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Integrating VGI and Authoritative Data for Wildlife Habitat Mapping

Wildlife habitat mapping is widely used to support decision making in conservation. It requires environmental data and wildlife data as inputs. With the rapid advancement of geospatial technologies such as remote sensing, environmental data can be easily obtained. Collecting wildlife data requires much effort, especially in remote mountainous areas. Under such circumstances VGI (volunteered geographic information) can help provide wildlife data. Local villagers such as farmers, shepherds and hunters encounter wildlife on their daily routines and thus sightings can be elicited from villagers for habitat mapping. On the other hand, nature reserve administrations conduct regular patrols to monitor wildlife in protected areas, which can provide authoritative data for habitat mapping. However, wildlife sightings from villagers or patrols suffer certain data quality issues such as spatial bias and positional uncertainty.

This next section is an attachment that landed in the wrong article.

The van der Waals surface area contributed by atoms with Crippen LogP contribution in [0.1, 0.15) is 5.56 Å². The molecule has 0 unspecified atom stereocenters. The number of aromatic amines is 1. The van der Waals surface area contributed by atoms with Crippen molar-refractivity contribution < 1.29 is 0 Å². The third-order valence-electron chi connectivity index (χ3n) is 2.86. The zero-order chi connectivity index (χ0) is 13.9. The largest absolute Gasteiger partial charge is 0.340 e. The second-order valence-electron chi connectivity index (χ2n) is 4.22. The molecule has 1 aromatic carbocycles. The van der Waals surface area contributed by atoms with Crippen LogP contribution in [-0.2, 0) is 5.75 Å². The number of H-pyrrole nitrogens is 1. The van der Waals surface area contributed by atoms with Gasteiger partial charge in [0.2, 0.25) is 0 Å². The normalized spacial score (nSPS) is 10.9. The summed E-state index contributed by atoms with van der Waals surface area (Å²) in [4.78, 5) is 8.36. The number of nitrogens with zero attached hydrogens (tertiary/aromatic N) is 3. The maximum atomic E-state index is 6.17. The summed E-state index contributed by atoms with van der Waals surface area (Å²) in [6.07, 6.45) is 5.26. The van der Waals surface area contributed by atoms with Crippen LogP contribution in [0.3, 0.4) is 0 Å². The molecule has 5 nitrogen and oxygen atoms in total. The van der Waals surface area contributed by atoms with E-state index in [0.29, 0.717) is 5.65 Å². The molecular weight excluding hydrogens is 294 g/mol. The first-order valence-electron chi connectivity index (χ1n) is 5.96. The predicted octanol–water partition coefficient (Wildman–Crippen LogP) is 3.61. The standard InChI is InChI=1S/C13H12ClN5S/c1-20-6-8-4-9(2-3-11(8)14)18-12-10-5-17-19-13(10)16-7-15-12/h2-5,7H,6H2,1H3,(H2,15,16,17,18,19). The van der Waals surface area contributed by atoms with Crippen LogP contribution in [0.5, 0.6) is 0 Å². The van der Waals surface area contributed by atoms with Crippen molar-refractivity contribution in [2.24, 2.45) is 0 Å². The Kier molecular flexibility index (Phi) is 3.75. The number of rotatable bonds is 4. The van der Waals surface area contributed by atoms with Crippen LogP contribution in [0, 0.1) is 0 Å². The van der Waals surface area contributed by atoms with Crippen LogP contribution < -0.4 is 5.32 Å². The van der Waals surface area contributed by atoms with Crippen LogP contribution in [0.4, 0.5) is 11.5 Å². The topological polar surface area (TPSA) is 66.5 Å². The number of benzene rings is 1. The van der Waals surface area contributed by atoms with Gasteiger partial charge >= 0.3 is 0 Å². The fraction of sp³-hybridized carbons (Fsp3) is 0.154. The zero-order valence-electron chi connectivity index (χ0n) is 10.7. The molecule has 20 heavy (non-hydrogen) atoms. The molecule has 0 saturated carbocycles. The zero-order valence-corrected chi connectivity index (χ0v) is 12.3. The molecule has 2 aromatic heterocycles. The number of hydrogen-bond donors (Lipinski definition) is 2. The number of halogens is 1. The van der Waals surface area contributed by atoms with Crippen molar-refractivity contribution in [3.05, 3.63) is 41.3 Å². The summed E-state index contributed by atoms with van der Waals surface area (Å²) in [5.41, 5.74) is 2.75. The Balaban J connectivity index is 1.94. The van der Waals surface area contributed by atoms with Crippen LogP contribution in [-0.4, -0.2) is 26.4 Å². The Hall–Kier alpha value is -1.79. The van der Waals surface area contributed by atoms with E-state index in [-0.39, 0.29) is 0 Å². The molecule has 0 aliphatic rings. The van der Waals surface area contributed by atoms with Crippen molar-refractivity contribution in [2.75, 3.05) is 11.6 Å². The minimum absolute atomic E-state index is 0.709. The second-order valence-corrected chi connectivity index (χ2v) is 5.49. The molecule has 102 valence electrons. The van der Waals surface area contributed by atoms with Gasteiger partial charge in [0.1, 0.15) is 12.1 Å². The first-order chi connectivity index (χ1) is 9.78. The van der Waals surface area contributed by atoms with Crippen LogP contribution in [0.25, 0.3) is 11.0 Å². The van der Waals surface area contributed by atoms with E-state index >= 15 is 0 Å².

This research develops a framework for integrating wildlife sightings from villagers and patrols for habitat mapping, hypothesizing that data integration would overcome the shortcomings of individual data sources and maximize their combined strengths to improve the accuracy of habitat mapping. A case study of mapping habitat suitability for the black-and-white snub-nosed monkey (Rhinopithecus bieti) based on sightings obtained from local villagers and nature reserve patrol records is conducted in Yunnan, China. Data integration was explored at three levels (data-level, model-level and map-level) for habitat mapping.